Because of his bravery and quick wit he was promoted quickly during WWI and was one of the youngest colonels, leading the 2nd Battalion of 141st Infantry of the 36th Infantry Division. He won the Bronze Star twice, and the Silver Star for gallantry in resisting a German assault on December 12, 1944. Then, things got a little hairy.

In the chaos of post war Germany he was picked by the CIA to collaborate with Hitler’s suddenly unemployed spies in a project to boost America’s espionage against the Soviet bloc. The people Critchfield hired were ex SS or Gestapo lunatics that had been spying on the Soviets for the better part of 2 decades so he figured they’d be a good source of info. So, Critchfield worked out a deal where Washington was funding a rogue organization of Nazis empowering them to continue their spy operation against Russia (virtually unsupervised) after they had been captured. Some would describe that as somewhat of a black-eye on American foreign policy.

What’s worse is his shady dealings with middle eastern energy cliques which he parlayed into a private consultancy after his service for the good ole U.S. of A. But I’ll leave that for the obit to handle.

Pull up your tube socks and grab an obit!

James Critchfield

A CIA agent, he worked with Hitler’s former spies in a disastrous project to undermine the Soviet bloc. Read the obit


National Obituary Review

Dead Person of the Day – April 19 – Scott Crossfield

No Comments 19 April 2013


Today’s DPD – Scott Crossfield – is one hell of an American and someone that really captured the essence of this country at its best. An aeronautical engineer, he’d hurl himself through space faster than the speed of sound, make one heck of a fried egg and think it was all in a days work. Humble as they come, for sure. Do yourself a favor and read this obit and try not to do 10 push-ups when you’re done.

Famed aviator Scott Crossfield dies in plane crash


Published 10:00 pm, Wednesday, April 19, 2006

Scott Crossfield, the University of Washingtongraduate who was the first man to fly at twice the speed of sound, was found dead Thursday in the wreckage of his single-engine plane in Georgia.

Crossfield, 84, dueled with Chuck Yeagera half century ago in piloting rocket-powered aircraft. He helped design and then piloted the X-15 rocket plane. He was a legend to aeronautic students at the UW, but he considered his cutting-edge career an ordinary profession. Continue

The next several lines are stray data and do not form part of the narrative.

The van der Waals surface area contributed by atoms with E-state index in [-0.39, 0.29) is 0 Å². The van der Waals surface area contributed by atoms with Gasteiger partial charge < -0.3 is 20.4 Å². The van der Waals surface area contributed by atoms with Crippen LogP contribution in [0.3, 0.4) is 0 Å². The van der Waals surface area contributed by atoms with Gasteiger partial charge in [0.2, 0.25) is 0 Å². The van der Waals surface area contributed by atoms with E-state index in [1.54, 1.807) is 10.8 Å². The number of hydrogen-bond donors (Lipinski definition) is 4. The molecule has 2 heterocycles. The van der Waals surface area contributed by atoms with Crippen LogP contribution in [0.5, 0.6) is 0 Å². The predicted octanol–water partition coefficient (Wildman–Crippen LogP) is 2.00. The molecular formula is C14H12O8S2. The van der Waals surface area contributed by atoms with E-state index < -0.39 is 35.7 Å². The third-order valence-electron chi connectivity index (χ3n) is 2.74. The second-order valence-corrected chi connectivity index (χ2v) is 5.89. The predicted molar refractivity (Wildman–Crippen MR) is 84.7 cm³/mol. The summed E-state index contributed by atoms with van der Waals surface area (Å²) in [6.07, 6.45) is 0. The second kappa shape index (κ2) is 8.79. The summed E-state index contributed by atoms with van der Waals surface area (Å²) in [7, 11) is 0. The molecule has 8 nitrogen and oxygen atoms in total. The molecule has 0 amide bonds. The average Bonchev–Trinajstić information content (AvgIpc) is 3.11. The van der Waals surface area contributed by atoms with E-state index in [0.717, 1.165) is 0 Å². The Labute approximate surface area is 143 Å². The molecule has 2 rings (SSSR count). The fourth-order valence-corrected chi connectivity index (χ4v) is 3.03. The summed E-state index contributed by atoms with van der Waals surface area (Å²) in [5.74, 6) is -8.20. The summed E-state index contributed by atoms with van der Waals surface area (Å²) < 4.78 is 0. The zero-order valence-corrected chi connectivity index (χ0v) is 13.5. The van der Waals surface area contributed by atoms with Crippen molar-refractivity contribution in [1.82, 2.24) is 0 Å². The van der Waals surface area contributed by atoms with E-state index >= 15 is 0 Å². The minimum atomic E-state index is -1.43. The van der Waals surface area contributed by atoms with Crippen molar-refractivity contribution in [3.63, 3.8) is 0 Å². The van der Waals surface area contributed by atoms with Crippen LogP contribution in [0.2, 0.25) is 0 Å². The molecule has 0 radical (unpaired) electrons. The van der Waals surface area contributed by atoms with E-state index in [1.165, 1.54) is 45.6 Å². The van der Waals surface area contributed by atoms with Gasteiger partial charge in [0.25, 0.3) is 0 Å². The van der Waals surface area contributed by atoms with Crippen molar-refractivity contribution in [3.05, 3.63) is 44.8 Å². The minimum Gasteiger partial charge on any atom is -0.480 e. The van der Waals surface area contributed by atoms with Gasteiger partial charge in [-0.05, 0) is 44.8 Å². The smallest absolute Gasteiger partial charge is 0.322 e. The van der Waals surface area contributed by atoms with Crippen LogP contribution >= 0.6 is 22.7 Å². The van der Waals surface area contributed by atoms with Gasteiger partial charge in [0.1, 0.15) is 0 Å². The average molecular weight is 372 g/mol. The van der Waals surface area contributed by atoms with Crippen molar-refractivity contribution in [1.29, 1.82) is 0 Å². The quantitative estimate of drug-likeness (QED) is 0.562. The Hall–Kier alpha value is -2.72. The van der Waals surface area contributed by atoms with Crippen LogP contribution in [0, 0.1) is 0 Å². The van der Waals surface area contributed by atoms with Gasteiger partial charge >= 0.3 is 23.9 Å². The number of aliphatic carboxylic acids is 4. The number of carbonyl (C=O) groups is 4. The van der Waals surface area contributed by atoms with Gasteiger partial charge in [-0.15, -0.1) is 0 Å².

National Obituary Review

Dead Person of the Day – April 18 – Edgar Codd

No Comments 18 April 2013


Today’s DPD is a wonderfully brilliant and underrated figure in the history of just about everything over the past 60+ years.

Edgar Codd.

While working at IBM in the 50s and 60s he developed the theory for what is called relational databases. That might not mean very much for the stiffs down the hall at The Shade but relational databases empowers those perverts to search for such things as ‘people with their pants down looking stupid’ and get a spot on hit.

You see prior to Codd’s invention the internet looking like Zoroaster puked data in one big bucket. It was tough to sift through and actually find what you want. Codd enabled databases to cross-reference tables of data, allowing the information to be presented in multiple permutations.

Sadly, at the time IBM was focused on creating different types of databases and cast Codd’s work into the shit bin. It wasn’t until the late 70s until IBM’s new leadership embraced the approach. By that point a Silicon Valley entrepreneur had used used Codd’s academic papers to further develop the theory which eventually served as the basis for the company now known as Oracle.

All this basically means Codd helped us harness the power of the internet and created technology still heavily used today and received diddly squat for it.


Edgar F. Codd, 79, Dies; Key Theorist of Databases


Published: April 23, 2003
Edgar F. Codd, a mathematician and computer scientist who laid the theoretical foundation for relational databases, the standard method by which information is organized in and retrieved from computers, died on Friday at his home in Williams Island, Fla. He was 79. Continue